The story takes a step further beyond the 2012 election to put the issue of life ethics in larger context. It spotlights historical figures in the Catholic church had an emphasis on social justice and those who focused emphasized evangelism, drawing parallels between Dolan and Sister Carol Keehan, head of the Catholic Health Association, an Obama ally on health care. Boyer also shows why the bishops have raised religious freedom concerns before the contraception issue came up.
But going into that Oval Office meeting last November, the bishops had a lot at stake. They were partners with the government in many of their social projects, and heavily dependent upon government funding. Just a few weeks before the Oval Office meeting, the administration had relieved the conference of its role of overseeing relief for human-trafficking victims because Catholic workers wouldn’t refer victims to abortion or contraceptive services. Now, some bishops worried that many on Obama’s team viewed fundamental Catholic teaching on moral issues, such as abortion and gay marriage, as homophobic, sexist, even potentially illegal.
The piece shows the relationship between President Obama and Dolan, illustrating how the archbishop has the president’s attention, at least to some extent.
Dolan admits he felt awestruck about being in the Oval Office, and was impressed by the president; he left the meeting feeling reassured about the regulations. Obama told him, Dolan says, “that he would do nothing to impede the good work of the church in health care, education, and charity, and that he considered the protection of conscience a sacred duty.”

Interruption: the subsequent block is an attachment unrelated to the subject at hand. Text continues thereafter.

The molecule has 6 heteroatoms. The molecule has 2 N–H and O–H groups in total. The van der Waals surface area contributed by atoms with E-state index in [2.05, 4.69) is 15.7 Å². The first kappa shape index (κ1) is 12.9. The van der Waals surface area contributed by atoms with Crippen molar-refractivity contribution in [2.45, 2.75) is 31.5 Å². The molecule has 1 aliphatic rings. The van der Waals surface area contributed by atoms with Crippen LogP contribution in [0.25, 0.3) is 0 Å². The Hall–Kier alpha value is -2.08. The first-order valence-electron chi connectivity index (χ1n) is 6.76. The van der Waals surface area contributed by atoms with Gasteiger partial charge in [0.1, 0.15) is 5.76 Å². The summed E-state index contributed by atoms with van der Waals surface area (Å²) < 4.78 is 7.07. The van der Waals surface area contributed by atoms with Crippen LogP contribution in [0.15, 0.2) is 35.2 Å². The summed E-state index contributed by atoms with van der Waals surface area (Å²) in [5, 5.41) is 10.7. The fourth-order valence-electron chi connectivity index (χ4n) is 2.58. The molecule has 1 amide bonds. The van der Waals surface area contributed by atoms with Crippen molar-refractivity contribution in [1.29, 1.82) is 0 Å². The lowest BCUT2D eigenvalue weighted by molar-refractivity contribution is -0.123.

When Sebelius announced the regulations on Jan. 20, Dolan says he was shocked, and plainly felt betrayed. The only exemption from the administration’s mandate that employers provide contraception coverage was for actual houses of worship. To the church, this was a radical state intrusion, defining what constitutes an approved ministry.
Since Dolan doesn’t expect to work out the issue with the White House at this point, it will likely remain a political issue going forward.
Meanwhile, Dolan and the bishops will step up a public-relations campaign that will include informational bulletins distributed in churches. Parishes will be encouraged to conduct voter-registration drives and independent activists, such as Deal Hudson, who helped Karl Rove corral the Catholic vote for George W. Bush, are already conducting outreach training sessions in battleground states.
The ending to the profile is as colorful as the opening, but we can’t quote everything. Read it all.